The first, written just prior to the interview going to air, was headlined ‘Disingenuous Meghan steps back into the spotlight’.
The second, after it screened, compared Markle and Ardern, saying both are guilty of picking and choosing where they’re held to account.
Meanwhile, her partner Mike Hosking leveled a personal, gendered insult at Markle during one of his editorials.
"We see her for what she is don't we? A sort of shallow self-absorbed, attention-seeking, woke, bandwagon-riding hussy," he said on Newstalk ZB.
But the most callous reaction to the interview came from to the Herald’s head of business Fran O’Sullivan.
On Newstalk ZB's Drive show she cast doubt on Markle's claims that she was subject to racism both from the press, and within the royal family.
"She's half-white, let's get real about it. Dad is a white film director. Her mum's not. She's bi-racial herself. Come on, let's play to all the intelligent side as well. She's had a fantastic upbringing. She's had a fantastic career. I just take it all with a grain of salt I'm afraid," she told host Heather du Plessis-Allan.
"I also think it's time that Harry got over the fact of his mother's death," she said. "It was a very long time ago."
"I totally agree," Du Plessis-Allan replied. "Gosh, we could talk about this forever."
“Meghan Markle has either had her lips plumped, or the makeup artist had a long night and couldn’t apply the lip liner straight," O’Sullivan also wrote in a hastily deleted tweet posted while the Oprah interview was on air on Three.
All this seemed a little out-of-scope for a business editor.
These reactions may have been over-the-top, but they couldn’t match the that of ITV’s Good Morning Britain host Piers Morgan.
He started off the week saying Markle was lying about feeling suicidal during her time working in the royal family.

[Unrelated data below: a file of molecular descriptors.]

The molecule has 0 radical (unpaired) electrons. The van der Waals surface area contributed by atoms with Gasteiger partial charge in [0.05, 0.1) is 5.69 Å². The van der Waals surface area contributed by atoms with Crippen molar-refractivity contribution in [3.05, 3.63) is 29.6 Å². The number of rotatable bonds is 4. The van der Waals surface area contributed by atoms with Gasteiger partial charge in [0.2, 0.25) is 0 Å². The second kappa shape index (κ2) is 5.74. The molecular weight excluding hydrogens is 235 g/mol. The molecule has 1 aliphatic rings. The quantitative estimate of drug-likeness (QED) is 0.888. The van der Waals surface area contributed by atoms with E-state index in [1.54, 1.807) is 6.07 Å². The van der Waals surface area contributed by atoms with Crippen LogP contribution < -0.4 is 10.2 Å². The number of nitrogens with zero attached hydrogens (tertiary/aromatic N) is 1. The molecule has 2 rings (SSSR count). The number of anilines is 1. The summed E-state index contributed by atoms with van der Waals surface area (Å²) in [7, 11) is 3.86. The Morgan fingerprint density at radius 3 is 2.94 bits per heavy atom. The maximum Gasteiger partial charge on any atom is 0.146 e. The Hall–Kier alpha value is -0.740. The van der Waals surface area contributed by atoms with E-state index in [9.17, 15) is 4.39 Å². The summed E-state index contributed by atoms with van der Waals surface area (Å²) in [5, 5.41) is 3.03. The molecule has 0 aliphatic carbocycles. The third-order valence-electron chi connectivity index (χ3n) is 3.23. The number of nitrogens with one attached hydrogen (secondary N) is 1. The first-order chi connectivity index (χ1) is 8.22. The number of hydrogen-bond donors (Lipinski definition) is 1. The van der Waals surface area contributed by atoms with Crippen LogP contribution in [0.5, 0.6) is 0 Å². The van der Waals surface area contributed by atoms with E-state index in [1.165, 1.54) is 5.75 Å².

"I don't believe a word she said," he said. "I wouldn't believe it if she read me a weather report."
When another of Morgan's co-hosts, Alex Beresford, criticised him the following day, he walked out of the studio, saying "I don't have to take this".
He subsequently met with his bosses at ITV and decided to leave the station.
If that seemed a little contrived, it’s worth noting that Discovery is looking to set up a Fox News-esque channel in the UK and is reportedly interested in hiring Morgan.
Discovery also owns Three, which broadcast the Oprah interview in New Zealand.
All these meltdowns are linked by the fact they’re weird overreactions to comparatively inconsequential events.
But they’re also all deeply personal attacks from commentators who don’t really have the insider knowledge to back up their accusations.
In the case of Newstalk’s guests and hosts, that’s possibly part of a strategy. One former presenter for a station in the NZME stable told Mediawatch they were regularly pulled up for adding context to their answers, because that didn’t make for “good strong opinion”.
But even if good strong opinions make for better ratings in a competitive media market, they can be delivered without fully-fledged character assassinations of people they barely know.
Whether it's a change in the prime minister's media schedule or holding forth on a former royal, hosts could do with playing the ball, not the woman.